Dennis Thompson, Drummer and Last Remaining Member of MC5, Dies at 75

Dennis Thompson, the drummer whose thunderous, hard-hitting style powered the proto-punk sound of the loud, outspoken and highly influential Detroit rock band MC5, died on Thursday in Taylor, Mich. He was 75.

He died in a rehabilitation facility while recovering from a recent heart attack, his son, Chris McNulty, said.

Mr. Thompson was the last surviving member of MC5, a band that was politically outspoken and aligned with the countercultural left, supporting the anti-Vietnam War movement and protests against racism. The band will be inducted into the Rock & Roll Hall of Fame in October.

Musically, MC5 was known as one of the forefathers of punk rock, starting with the breakout 1969 live album, “Kick Out the Jams.” The group’s song of the same name was its best-known, covered by Henry Rollins and Bad Brains, The Presidents of the United States of America and Rage Against the Machine.

When Mr. Thompson joined MC5, short for Motor City Five, in 1966 at 17 years old, his intense playing style earned him his nickname “Machine Gun” from his bandmates for how ferociously he played the drums. He played that way because the group could not afford to connect a microphone to his drums in its early days.

“The amps were turned up to 10, so he basically just had to hit the drums as hard as he possibly could to be heard,” Mr. McNulty said.

Born Dennis Tomich in Detroit on Sept. 7, 1948, Mr. Thompson grew up in a musical family. His parents, John Tomich and Leona Hicov, were musicians, as was his older brother, who sang and played the guitar, Mr. McNulty said. He started playing drums at age 4, joining his brother’s band and performing in local bars as a teenager.

When he joined MC5, Mr. Thompson replaced the original drummer of the band, which had been formed in 1965 in Lincoln Park, a Detroit suburb. He graduated from Lincoln Park High School in 1966 and began attending Wayne State University to study mechanical engineering, but never completed his degree, Mr. McNulty said.

While he liked engineering, which he viewed as stable, he loved music, even though it was “chancy,” Mr. Thompson said in a 2020 interview. “I chose fun.”

“I loved the band, I loved the music,” he said. “I wasn’t doing math at 4 years old, right? I was playing drums.”

In 1969, Mr. Thompson fathered Mr. McNulty with Kathleen Casey, to whom he was married for about five years.

He joined the band along with two guitarists, Wayne Kramer and Fred (Sonic) Smith, the singer Rob Tyner and the bassist Michael Davis. John Sinclair, an activist who founded an organization allied with the Black Panthers called the White Panther Party, managed the band.

The band started playing in V.F.W. halls, sock hops and graduation parties, then signed with Elektra Records in 1968. After “Kick Out the Jams,” recorded live at Detroit’s Grande Ballroom in 1968, MC5 released two subsequent albums: “Back in the U.S.A.” and “High Time.”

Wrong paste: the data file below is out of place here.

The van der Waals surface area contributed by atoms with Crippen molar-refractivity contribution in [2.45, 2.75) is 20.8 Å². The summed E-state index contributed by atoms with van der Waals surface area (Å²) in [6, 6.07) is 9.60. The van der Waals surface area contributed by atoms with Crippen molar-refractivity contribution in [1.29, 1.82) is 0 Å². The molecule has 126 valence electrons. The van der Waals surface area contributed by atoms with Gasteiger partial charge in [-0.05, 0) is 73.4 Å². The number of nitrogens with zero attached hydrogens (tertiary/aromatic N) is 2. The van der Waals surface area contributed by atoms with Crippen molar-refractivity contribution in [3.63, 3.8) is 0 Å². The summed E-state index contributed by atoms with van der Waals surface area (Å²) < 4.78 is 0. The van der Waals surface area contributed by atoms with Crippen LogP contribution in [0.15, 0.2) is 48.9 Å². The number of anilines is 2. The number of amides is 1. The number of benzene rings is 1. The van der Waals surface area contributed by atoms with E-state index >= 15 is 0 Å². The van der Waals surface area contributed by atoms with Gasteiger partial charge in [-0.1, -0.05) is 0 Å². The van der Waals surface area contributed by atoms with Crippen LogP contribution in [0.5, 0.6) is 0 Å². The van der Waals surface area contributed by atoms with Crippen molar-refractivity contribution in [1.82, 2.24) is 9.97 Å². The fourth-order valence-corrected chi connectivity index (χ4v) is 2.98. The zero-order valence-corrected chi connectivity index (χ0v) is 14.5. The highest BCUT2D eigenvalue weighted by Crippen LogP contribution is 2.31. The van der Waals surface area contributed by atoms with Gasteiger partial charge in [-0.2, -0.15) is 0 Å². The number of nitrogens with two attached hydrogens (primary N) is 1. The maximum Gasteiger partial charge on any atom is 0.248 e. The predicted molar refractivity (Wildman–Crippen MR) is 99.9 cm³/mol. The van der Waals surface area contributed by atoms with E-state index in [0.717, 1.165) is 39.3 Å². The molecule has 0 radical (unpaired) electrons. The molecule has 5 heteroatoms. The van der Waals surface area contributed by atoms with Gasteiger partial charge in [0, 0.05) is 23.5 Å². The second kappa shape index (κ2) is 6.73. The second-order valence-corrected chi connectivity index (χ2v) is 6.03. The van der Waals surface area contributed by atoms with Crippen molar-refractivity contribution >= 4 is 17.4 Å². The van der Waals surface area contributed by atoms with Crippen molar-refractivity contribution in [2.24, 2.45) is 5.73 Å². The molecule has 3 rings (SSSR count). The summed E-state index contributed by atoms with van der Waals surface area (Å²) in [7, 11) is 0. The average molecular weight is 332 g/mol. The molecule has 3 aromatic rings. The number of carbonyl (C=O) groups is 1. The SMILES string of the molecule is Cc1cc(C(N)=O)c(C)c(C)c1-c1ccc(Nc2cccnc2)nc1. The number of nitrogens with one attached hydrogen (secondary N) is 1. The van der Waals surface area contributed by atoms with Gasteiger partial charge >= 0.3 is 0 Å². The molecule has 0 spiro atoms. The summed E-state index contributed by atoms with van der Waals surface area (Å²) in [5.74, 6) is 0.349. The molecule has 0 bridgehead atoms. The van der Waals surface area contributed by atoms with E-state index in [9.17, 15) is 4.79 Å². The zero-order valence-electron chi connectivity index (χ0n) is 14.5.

MC5’s use of profanity in lyrics caused problems throughout its tenure. The band’s conflict with a major department store that refused to stock its first album led Elektra to drop the group in 1969.

As Mr. Thompson rode through the life of MC5, he was uneasy with the incendiary image that the band took on, he told the Detroit Free Press in 2003.

“I can see it was beneficial because of the notoriety. It was powerful stuff, and that media notoriety helped make us a household word,” he said. “But at same time it was ending our career. It was killing us.”

Though not a major commercial success before breaking up in 1972, the group left a legacy that grew over time, and it was revered by later bands. Dave Grohl, the Nirvana drummer and Foo Fighters frontman, once joined Pearl Jam onstage just to play tambourine to “Kick Out the Jams.”

“Dennis would tell you that they weren’t the most commercially successful band, but they’re one of the most influential bands,” Mr. McNulty said. “All of them, especially Dennis, were very proud of that.”

Mr. Thompson went on to play with short-lived bands like The New Order and Motor City Bad Boys in the 1970s before leaving the music industry to work as a tool-and-die maker until his retirement, Mr. McNulty said. But he rejoined surviving MC5 members for reunion tours and performances in the 2000s under the name DKT/MC5.

His death followed that of the guitarist Wayne Kramer, in February. Mr. Thompson had been recovering from a heart attack in April when plans for the band’s Hall of Fame induction were announced. Mr. McNulty said that getting his father well enough after his heart attack to attend the induction had been his ultimate goal.

In his final years, Mr. Thompson formed an unexpected father-son relationship with Mr. McNulty, 55, who said he used ancestral research to track down his biological parents after being adopted at birth. Mr. McNulty met Mr. Thompson, his biological father, in late 2022.

In addition to his son, Mr. Thompson is survived by his sister, Donna, Mr. McNulty said.

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